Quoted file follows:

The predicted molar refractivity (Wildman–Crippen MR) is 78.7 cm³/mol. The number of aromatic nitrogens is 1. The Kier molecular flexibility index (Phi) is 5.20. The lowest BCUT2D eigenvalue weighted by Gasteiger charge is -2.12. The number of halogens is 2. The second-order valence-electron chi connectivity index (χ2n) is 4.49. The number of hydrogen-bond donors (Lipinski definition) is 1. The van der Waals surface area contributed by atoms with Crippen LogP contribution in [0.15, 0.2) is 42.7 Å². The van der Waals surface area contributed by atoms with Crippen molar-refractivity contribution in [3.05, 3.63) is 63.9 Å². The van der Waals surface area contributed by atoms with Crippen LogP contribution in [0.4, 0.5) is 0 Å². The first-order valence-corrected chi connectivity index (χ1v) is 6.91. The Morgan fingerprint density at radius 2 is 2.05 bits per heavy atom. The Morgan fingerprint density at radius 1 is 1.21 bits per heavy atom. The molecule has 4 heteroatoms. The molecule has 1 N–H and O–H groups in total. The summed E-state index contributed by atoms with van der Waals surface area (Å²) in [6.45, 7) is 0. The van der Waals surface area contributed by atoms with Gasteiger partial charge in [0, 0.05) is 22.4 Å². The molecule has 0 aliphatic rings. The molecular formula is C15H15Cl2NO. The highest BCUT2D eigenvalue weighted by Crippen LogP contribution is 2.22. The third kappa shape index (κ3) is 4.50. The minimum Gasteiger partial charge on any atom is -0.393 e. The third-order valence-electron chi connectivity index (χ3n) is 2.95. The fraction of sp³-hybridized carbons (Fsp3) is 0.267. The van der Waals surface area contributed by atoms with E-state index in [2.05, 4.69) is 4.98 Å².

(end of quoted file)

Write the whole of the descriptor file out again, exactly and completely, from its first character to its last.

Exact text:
The predicted molar refractivity (Wildman–Crippen MR) is 78.7 cm³/mol. The number of aromatic nitrogens is 1. The Kier molecular flexibility index (Phi) is 5.20. The lowest BCUT2D eigenvalue weighted by Gasteiger charge is -2.12. The number of halogens is 2. The second-order valence-electron chi connectivity index (χ2n) is 4.49. The number of hydrogen-bond donors (Lipinski definition) is 1. The van der Waals surface area contributed by atoms with Crippen LogP contribution in [0.15, 0.2) is 42.7 Å². The van der Waals surface area contributed by atoms with Crippen molar-refractivity contribution in [3.05, 3.63) is 63.9 Å². The van der Waals surface area contributed by atoms with Crippen LogP contribution in [0.4, 0.5) is 0 Å². The first-order valence-corrected chi connectivity index (χ1v) is 6.91. The Morgan fingerprint density at radius 2 is 2.05 bits per heavy atom. The Morgan fingerprint density at radius 1 is 1.21 bits per heavy atom. The molecule has 4 heteroatoms. The molecule has 1 N–H and O–H groups in total. The summed E-state index contributed by atoms with van der Waals surface area (Å²) in [6.45, 7) is 0. The van der Waals surface area contributed by atoms with Gasteiger partial charge in [0, 0.05) is 22.4 Å². The molecule has 0 aliphatic rings. The molecular formula is C15H15Cl2NO. The highest BCUT2D eigenvalue weighted by Crippen LogP contribution is 2.22. The third kappa shape index (κ3) is 4.50. The minimum Gasteiger partial charge on any atom is -0.393 e. The third-order valence-electron chi connectivity index (χ3n) is 2.95. The fraction of sp³-hybridized carbons (Fsp3) is 0.267. The van der Waals surface area contributed by atoms with E-state index in [2.05, 4.69) is 4.98 Å².